Irritated, itchy or inflamed skin is just as uncomfortable for your pets as it is for you. Although you can complain about the problem, the only way your pets can let you know that they are suffer ...View Article
You are using an outdated browser. Please upgrade your browser to improve your experience.
|Protect Your Cat
If you suspect that your cat is suffering from a skin problem, talk to your veterinarian. Describe the specific symptoms and provide relevant information: when did you first notice your cat’s condition? Is your cat itchy or grooming more than usual? Do any other pets have lesions? Or you? Have you used any medicine or flea meds?
Unexplained bumps, nodules, open sores, hair loss and rashes require prompt veterinary care. They may be symptoms of a more serious health condition. Your veterinarian can best determine the course of care.
Cats can suffer from a variety of different skin disorders, including feline acne, allergic dermatitis, mites and ringworm. If your cat is frequently itching, scratching, licking his skin beyond normal grooming, or suffering unexplained hair loss, a skin condition may be the cause.
The first step to treating a skin condition is diagnosis of the specific problem. Many skin conditions share similar symptoms, such as hair loss, scabs, or flaky skin. Depending on your cat’s symptoms, a veterinarian may begin by ruling out the most common skin problems.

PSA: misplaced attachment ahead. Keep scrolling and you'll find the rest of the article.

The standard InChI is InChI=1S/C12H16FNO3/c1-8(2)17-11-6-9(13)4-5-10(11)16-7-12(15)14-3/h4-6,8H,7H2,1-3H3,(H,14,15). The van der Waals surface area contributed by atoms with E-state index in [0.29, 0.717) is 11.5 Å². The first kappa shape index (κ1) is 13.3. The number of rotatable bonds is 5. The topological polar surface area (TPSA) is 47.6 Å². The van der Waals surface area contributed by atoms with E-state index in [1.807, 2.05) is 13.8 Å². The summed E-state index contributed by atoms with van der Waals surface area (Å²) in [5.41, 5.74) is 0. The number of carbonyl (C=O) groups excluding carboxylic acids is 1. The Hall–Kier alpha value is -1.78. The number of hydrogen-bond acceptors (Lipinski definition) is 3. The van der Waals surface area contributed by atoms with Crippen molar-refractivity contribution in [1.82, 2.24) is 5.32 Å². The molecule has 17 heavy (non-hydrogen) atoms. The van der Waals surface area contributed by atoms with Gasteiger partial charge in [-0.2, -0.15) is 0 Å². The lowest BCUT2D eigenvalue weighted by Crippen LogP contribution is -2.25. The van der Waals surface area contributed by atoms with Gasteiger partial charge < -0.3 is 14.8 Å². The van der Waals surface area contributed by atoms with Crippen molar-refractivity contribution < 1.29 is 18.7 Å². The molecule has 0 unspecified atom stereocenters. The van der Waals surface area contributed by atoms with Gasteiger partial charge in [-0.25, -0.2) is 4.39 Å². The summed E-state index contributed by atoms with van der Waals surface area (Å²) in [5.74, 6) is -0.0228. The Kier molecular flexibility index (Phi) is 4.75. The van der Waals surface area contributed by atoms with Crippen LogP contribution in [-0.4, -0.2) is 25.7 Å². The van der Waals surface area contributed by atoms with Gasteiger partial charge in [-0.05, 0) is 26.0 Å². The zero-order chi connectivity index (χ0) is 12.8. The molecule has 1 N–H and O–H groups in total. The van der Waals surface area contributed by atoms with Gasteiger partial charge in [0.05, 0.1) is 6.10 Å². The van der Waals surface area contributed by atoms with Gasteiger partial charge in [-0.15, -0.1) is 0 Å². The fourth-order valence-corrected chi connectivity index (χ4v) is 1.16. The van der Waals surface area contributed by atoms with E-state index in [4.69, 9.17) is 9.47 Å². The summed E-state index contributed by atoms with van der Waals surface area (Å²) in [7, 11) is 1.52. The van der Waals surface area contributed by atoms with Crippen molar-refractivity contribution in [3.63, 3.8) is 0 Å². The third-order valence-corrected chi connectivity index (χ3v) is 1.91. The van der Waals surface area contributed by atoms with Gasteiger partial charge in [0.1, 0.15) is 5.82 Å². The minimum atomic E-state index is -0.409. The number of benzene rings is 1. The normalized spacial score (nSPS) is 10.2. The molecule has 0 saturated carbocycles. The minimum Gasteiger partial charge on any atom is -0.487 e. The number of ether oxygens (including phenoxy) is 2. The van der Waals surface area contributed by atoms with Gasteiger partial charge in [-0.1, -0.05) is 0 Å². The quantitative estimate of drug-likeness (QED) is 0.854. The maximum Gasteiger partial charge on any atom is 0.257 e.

Allergies are very common in cats. While people show their allergies by sneezing, nasal congestion, and red eyes; cats show their allergies in their skin. There are four types of skin problems cats can have as a result of allergies: hair loss without much skin changes; miliary dermatitis - which causes small pinpoint scabs, especially on the neck and over the hips and tail base; eosinophilic granulomas - which are raised, red, hairless lesions, commonly on the lips, but can be lower on the jaw or neck, or even on the rear legs; severe itchiness at the face or neck. The most common allergies are to fleas, pollen, food ingredients, molds, and house dust mites. Unfortunately, any of the allergens can cause any of the patterns.
Even if your cat is an indoor pet, another pet in the household may have exposed your cat to fleas, or you may have brought them home! If your cat is allergic to fleas, a single flea bite can trigger a reaction that lasts for days to weeks. Good flea control is essential to preventing allergic dermatitis.
Feline acne is one of the most common feline skin conditions. That’s right; even cats can suffer from a bad case of pimples! But cats show their acne only on the chin. You may see just blackheads, or the cat may have red, raised bumps on their chin. For most cats, feline acne will simply clear up by itself. However, if your cat’s acne persists, a medicated shampoo, oral antibiotics or a prescription ointment will help.
American College of Veterinary Dermatology (ACVD)
Bernstein, Joseph A. DVM. "Manifestations of Feline Allergy." Annual Dermatology Continuing Education Conference.